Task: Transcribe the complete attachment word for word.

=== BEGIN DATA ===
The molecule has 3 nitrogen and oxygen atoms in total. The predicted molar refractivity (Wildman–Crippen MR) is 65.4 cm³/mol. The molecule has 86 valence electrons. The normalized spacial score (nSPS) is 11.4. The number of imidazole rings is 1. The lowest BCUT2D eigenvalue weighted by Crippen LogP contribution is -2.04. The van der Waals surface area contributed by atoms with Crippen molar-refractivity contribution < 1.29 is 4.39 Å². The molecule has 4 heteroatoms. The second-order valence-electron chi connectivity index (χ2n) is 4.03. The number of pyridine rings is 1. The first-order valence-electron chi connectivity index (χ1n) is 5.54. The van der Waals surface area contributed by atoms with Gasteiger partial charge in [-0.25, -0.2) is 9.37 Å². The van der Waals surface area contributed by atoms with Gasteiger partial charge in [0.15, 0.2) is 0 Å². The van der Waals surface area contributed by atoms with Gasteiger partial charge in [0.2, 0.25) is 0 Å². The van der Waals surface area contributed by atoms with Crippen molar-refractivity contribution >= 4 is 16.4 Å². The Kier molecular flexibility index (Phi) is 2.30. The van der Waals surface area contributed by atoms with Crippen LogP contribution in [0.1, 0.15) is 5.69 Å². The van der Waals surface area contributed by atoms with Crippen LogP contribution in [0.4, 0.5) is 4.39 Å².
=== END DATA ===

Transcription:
The molecule has 3 nitrogen and oxygen atoms in total. The predicted molar refractivity (Wildman–Crippen MR) is 65.4 cm³/mol. The molecule has 86 valence electrons. The normalized spacial score (nSPS) is 11.4. The number of imidazole rings is 1. The lowest BCUT2D eigenvalue weighted by Crippen LogP contribution is -2.04. The van der Waals surface area contributed by atoms with Crippen molar-refractivity contribution < 1.29 is 4.39 Å². The molecule has 4 heteroatoms. The second-order valence-electron chi connectivity index (χ2n) is 4.03. The number of pyridine rings is 1. The first-order valence-electron chi connectivity index (χ1n) is 5.54. The van der Waals surface area contributed by atoms with Gasteiger partial charge in [-0.25, -0.2) is 9.37 Å². The van der Waals surface area contributed by atoms with Gasteiger partial charge in [0.15, 0.2) is 0 Å². The van der Waals surface area contributed by atoms with Gasteiger partial charge in [0.2, 0.25) is 0 Å². The van der Waals surface area contributed by atoms with Crippen molar-refractivity contribution >= 4 is 16.4 Å². The Kier molecular flexibility index (Phi) is 2.30. The van der Waals surface area contributed by atoms with Crippen LogP contribution in [0.1, 0.15) is 5.69 Å². The van der Waals surface area contributed by atoms with Crippen LogP contribution in [0.4, 0.5) is 4.39 Å².